Architects, drafters, artists, designers, photographers, models, and writers, use portfolios to help sell themselves. They often make the mistake of placing too little emphasis on a top-quality resume, assuming the portfolio alone will sell them.
As important as your portfolio is, don’t shortchange yourself. There are lots of talented people out there with outstanding portfolios. Taking the time to develop an equally compelling resume will make an important difference to your job hunting success. Your resume can reveal qualities and background that may not be apparent from the portfolio alone. A portfolio can express your technical or creative ability, but a resume reveals where you’ve been and how you developed your ability. In fact, without an effective resume you might not get the opportunity to show that fantastic portfolio you so painstakingly assembled.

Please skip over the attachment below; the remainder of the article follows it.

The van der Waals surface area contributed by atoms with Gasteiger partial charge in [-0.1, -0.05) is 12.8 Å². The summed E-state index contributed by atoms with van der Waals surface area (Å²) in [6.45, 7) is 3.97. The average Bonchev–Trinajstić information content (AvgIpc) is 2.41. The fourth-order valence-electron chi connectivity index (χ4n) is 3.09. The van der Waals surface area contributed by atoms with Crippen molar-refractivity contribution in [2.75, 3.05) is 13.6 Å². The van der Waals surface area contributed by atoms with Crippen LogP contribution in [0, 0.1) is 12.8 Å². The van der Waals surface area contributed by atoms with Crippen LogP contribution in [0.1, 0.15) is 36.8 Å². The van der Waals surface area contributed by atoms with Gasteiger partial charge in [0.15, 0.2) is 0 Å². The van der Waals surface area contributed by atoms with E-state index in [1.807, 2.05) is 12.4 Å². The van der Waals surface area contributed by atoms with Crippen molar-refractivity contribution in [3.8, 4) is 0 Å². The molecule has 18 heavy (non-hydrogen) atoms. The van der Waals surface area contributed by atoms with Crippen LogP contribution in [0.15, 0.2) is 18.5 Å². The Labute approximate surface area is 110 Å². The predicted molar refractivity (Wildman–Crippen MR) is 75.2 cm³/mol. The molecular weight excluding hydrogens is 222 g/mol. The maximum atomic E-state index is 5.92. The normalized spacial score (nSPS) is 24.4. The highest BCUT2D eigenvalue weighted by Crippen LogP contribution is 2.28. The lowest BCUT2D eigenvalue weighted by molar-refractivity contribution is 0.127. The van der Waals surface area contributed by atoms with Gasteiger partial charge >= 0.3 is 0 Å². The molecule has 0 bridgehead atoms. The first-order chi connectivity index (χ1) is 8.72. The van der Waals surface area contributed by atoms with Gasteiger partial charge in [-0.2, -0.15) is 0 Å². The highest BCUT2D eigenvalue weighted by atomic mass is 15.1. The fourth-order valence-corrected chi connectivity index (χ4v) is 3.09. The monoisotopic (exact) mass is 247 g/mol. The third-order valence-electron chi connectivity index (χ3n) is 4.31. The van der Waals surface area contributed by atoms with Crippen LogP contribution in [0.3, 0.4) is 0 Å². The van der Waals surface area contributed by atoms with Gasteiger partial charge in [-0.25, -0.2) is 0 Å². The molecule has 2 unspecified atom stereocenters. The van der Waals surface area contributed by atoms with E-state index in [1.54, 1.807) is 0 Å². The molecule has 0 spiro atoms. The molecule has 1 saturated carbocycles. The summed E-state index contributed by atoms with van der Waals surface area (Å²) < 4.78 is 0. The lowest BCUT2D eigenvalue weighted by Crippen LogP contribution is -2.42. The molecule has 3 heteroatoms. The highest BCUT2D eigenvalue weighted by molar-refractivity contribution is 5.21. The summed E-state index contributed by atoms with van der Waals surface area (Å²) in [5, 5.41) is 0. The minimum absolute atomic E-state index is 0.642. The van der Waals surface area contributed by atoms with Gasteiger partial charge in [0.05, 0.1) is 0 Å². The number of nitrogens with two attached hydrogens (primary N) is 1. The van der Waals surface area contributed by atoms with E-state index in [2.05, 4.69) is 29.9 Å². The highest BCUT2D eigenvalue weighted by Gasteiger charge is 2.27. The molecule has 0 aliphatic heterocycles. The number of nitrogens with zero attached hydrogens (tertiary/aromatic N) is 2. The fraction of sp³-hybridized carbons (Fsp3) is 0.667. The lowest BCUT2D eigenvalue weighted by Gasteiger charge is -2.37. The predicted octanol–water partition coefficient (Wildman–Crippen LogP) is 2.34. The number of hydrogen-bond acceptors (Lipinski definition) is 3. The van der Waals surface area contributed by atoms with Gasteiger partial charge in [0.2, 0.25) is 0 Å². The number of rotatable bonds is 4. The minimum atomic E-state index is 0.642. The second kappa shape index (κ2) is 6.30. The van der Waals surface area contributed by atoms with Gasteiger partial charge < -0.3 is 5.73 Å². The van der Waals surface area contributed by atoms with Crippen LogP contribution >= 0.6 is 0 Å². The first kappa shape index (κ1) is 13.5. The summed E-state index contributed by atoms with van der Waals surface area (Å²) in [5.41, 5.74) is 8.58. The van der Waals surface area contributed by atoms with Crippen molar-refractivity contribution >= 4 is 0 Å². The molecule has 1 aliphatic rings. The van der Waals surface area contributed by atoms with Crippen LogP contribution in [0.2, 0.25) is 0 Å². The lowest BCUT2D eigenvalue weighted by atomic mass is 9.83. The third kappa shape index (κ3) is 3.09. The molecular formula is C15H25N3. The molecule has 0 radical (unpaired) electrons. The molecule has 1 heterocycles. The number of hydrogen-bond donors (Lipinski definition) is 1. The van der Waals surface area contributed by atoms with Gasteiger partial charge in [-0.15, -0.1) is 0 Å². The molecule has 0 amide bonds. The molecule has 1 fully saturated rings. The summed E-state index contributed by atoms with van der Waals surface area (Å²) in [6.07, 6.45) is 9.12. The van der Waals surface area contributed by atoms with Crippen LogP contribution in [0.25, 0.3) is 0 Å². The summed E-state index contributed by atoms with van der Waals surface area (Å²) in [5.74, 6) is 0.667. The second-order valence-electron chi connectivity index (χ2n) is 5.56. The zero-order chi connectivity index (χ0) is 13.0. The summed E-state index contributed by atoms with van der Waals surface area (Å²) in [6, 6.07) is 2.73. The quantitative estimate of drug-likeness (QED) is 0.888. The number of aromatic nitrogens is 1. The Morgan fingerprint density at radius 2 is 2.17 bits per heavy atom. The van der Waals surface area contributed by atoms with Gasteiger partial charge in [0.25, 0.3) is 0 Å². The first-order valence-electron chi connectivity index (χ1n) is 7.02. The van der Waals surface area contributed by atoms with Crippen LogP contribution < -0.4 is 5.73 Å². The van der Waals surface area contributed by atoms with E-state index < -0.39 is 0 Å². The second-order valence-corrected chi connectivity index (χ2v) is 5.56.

Consider reproducing two or three samples of your work on 8½” x 11" paper to enclose with your resume or hand off to employers when you meet them. The benefit of this is to leave a visual reminder of your work for when the employer reviews applicants’ materials in the future. Writers can do the same with clippings.
While we normally recommend minimal use of graphics in resumes, here’s a case for an exception. Those in the visual arts can use the resume as a sample of their creativity and proficiency. Of course, the danger, as usual, is in obscuring the message in the medium.
Bobbie’s resume adds a personal touch the portfolio itself could not provide. We see she is organized and responsible with a wide range of communication and customer service skills. She comes across as a real person, not just a mix of artistic abilities.